More schools to start face-to-face learning — WilliamsSaturday, November 14, 2020
BY KASEY WILLIAMS
MANDEVILLE, Manchester — Education Minister Fayval Williams says more schools are being assessed to facilitate face-to-face learning at the end of the ministry's two-week pilot project, which is now taking place in 17 schools.
Williams, who was speaking at the handing over of tablets to nine students of the Bellefield Primary and Infant School yesterday, said the assessment is being used to guide the ministry's decision to determine the schools that will participate in the next phase of face-to-face learning.
“So far we would have had four days [of face-to-face learning] from 16 schools and three days from one school. The schools have been doing well… Right now, we are assessing other schools to see how best we can bring those on,” she said.
“We are not just waiting until the end of the two weeks. We are actively seeing what we are learning [and] are there things that we missed, for the next round, what we need to do better at. We are trying to determine the next step even before we get to the end of the two weeks,” Williams told journalists yesterday.
According to Williams, it would be logical to continue face-to-face learning at the 17 schools.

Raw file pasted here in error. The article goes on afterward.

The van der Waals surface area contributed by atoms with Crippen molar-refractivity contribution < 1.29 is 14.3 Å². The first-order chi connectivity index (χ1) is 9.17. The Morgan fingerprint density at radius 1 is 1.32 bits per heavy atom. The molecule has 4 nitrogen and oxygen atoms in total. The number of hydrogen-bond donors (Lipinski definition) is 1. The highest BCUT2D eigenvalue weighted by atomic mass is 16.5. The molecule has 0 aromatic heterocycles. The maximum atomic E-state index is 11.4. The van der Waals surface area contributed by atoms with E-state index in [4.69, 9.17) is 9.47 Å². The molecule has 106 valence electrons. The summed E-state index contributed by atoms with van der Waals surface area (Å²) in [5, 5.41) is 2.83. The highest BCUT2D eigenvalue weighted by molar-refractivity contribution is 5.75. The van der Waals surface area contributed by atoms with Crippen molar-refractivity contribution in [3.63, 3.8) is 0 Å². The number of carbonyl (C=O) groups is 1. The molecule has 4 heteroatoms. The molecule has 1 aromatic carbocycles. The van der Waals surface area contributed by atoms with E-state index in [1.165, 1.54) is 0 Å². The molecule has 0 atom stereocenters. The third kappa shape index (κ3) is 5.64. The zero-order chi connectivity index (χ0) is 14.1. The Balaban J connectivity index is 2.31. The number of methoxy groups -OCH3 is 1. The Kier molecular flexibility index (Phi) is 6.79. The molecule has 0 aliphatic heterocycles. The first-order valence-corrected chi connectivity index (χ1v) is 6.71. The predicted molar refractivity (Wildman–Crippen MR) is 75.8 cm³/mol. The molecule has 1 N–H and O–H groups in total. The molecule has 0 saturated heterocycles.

“The schools that are in session now would continue, that would be a logical continuation and then the next ones to come on, as long as they can get ready by the end of this pilot, then they would be on,” stressed Williams.
She is however cautious about the ministry's decision as to which schools will be added based on variables.
“It is not an announcement just yet. We are still looking at schools to see how best we can take the next decision,” she said.
“Even though you might see a school that is nearby, and it looks similar, you have to look at all the variables, not just saying the school is close by. We have come at this from a very objective perspective… We look at the population, the enrolment versus the capacity,” she said.
The education minister added: “We look at the number of communities through which students have to pass through to get to school. We look at their water situation [whether tanks are available and if there are issues with] water lock-offs. We also look at the [number of COVID-19 cases] in the community [and] Internet connectivity to decide which schools should come on board.”